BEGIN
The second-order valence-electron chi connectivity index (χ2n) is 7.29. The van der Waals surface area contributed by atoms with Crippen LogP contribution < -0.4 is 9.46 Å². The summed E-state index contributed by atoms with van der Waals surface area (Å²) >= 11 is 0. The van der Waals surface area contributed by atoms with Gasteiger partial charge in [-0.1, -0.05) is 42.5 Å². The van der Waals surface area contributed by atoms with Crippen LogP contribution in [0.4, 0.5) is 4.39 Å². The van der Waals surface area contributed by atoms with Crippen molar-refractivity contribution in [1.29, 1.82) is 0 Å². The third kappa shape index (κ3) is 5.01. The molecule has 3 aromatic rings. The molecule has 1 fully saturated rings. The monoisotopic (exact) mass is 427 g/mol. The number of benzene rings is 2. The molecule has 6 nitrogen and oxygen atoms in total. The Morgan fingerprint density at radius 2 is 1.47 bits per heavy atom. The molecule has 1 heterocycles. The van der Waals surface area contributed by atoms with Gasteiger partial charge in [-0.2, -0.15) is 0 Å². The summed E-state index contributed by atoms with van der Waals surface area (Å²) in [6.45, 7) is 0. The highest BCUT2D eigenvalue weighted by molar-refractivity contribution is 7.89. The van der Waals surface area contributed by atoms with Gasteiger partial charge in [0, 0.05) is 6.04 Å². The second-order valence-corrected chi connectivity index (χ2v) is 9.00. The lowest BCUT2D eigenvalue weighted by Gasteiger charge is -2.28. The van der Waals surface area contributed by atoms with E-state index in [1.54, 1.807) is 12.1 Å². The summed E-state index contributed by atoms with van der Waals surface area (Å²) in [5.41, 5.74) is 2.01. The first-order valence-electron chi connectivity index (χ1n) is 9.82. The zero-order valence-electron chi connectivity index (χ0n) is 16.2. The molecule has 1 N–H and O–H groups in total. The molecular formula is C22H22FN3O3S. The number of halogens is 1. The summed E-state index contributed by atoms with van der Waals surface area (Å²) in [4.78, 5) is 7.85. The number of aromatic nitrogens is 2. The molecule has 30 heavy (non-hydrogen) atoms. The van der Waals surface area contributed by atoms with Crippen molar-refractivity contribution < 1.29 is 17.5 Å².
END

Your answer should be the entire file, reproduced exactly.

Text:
The second-order valence-electron chi connectivity index (χ2n) is 7.29. The van der Waals surface area contributed by atoms with Crippen LogP contribution < -0.4 is 9.46 Å². The summed E-state index contributed by atoms with van der Waals surface area (Å²) >= 11 is 0. The van der Waals surface area contributed by atoms with Gasteiger partial charge in [-0.1, -0.05) is 42.5 Å². The van der Waals surface area contributed by atoms with Crippen LogP contribution in [0.4, 0.5) is 4.39 Å². The van der Waals surface area contributed by atoms with Crippen molar-refractivity contribution in [1.29, 1.82) is 0 Å². The third kappa shape index (κ3) is 5.01. The molecule has 3 aromatic rings. The molecule has 1 fully saturated rings. The monoisotopic (exact) mass is 427 g/mol. The number of benzene rings is 2. The molecule has 6 nitrogen and oxygen atoms in total. The Morgan fingerprint density at radius 2 is 1.47 bits per heavy atom. The molecule has 1 heterocycles. The van der Waals surface area contributed by atoms with Gasteiger partial charge in [-0.2, -0.15) is 0 Å². The summed E-state index contributed by atoms with van der Waals surface area (Å²) in [6.45, 7) is 0. The highest BCUT2D eigenvalue weighted by molar-refractivity contribution is 7.89. The van der Waals surface area contributed by atoms with Gasteiger partial charge in [0, 0.05) is 6.04 Å². The second-order valence-corrected chi connectivity index (χ2v) is 9.00. The lowest BCUT2D eigenvalue weighted by Gasteiger charge is -2.28. The van der Waals surface area contributed by atoms with E-state index in [1.54, 1.807) is 12.1 Å². The summed E-state index contributed by atoms with van der Waals surface area (Å²) in [5.41, 5.74) is 2.01. The first-order valence-electron chi connectivity index (χ1n) is 9.82. The zero-order valence-electron chi connectivity index (χ0n) is 16.2. The molecule has 1 N–H and O–H groups in total. The molecular formula is C22H22FN3O3S. The number of halogens is 1. The summed E-state index contributed by atoms with van der Waals surface area (Å²) in [4.78, 5) is 7.85. The number of aromatic nitrogens is 2. The molecule has 30 heavy (non-hydrogen) atoms. The van der Waals surface area contributed by atoms with Crippen molar-refractivity contribution < 1.29 is 17.5 Å².